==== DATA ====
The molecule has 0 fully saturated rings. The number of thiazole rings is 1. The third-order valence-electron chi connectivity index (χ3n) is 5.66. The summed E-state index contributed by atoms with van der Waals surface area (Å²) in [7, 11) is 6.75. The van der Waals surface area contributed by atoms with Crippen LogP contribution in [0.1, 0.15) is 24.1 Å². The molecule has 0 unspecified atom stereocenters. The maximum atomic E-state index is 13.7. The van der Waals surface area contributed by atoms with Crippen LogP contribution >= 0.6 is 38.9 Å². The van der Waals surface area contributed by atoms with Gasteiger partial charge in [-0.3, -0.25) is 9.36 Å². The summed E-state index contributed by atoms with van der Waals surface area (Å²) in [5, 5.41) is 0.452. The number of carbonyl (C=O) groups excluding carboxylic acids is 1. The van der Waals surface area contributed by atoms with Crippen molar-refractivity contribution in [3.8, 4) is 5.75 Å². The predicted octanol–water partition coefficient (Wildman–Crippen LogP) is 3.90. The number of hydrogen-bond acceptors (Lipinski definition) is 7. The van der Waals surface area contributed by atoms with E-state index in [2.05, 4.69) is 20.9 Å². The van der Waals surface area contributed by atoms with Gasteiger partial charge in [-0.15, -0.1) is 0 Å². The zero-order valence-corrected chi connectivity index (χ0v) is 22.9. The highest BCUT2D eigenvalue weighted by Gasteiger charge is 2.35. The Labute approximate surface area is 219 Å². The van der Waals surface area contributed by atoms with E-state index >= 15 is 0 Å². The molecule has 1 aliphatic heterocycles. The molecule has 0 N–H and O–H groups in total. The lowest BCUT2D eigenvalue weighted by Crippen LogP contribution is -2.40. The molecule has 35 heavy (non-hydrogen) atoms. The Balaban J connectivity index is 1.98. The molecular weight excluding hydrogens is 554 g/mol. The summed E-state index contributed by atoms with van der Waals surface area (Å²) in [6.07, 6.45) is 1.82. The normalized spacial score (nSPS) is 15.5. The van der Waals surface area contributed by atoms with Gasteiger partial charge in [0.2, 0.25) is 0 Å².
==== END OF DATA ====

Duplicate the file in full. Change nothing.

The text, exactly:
The molecule has 0 fully saturated rings. The number of thiazole rings is 1. The third-order valence-electron chi connectivity index (χ3n) is 5.66. The summed E-state index contributed by atoms with van der Waals surface area (Å²) in [7, 11) is 6.75. The van der Waals surface area contributed by atoms with Crippen LogP contribution in [0.1, 0.15) is 24.1 Å². The molecule has 0 unspecified atom stereocenters. The maximum atomic E-state index is 13.7. The van der Waals surface area contributed by atoms with Crippen LogP contribution >= 0.6 is 38.9 Å². The van der Waals surface area contributed by atoms with Gasteiger partial charge in [-0.3, -0.25) is 9.36 Å². The summed E-state index contributed by atoms with van der Waals surface area (Å²) in [5, 5.41) is 0.452. The number of carbonyl (C=O) groups excluding carboxylic acids is 1. The van der Waals surface area contributed by atoms with Crippen molar-refractivity contribution in [3.8, 4) is 5.75 Å². The predicted octanol–water partition coefficient (Wildman–Crippen LogP) is 3.90. The number of hydrogen-bond acceptors (Lipinski definition) is 7. The van der Waals surface area contributed by atoms with E-state index in [2.05, 4.69) is 20.9 Å². The van der Waals surface area contributed by atoms with Gasteiger partial charge in [-0.15, -0.1) is 0 Å². The zero-order valence-corrected chi connectivity index (χ0v) is 22.9. The highest BCUT2D eigenvalue weighted by Gasteiger charge is 2.35. The Labute approximate surface area is 219 Å². The van der Waals surface area contributed by atoms with E-state index >= 15 is 0 Å². The molecule has 1 aliphatic heterocycles. The molecule has 0 N–H and O–H groups in total. The lowest BCUT2D eigenvalue weighted by Crippen LogP contribution is -2.40. The molecule has 35 heavy (non-hydrogen) atoms. The Balaban J connectivity index is 1.98. The molecular weight excluding hydrogens is 554 g/mol. The summed E-state index contributed by atoms with van der Waals surface area (Å²) in [6.07, 6.45) is 1.82. The normalized spacial score (nSPS) is 15.5. The van der Waals surface area contributed by atoms with Gasteiger partial charge in [0.2, 0.25) is 0 Å².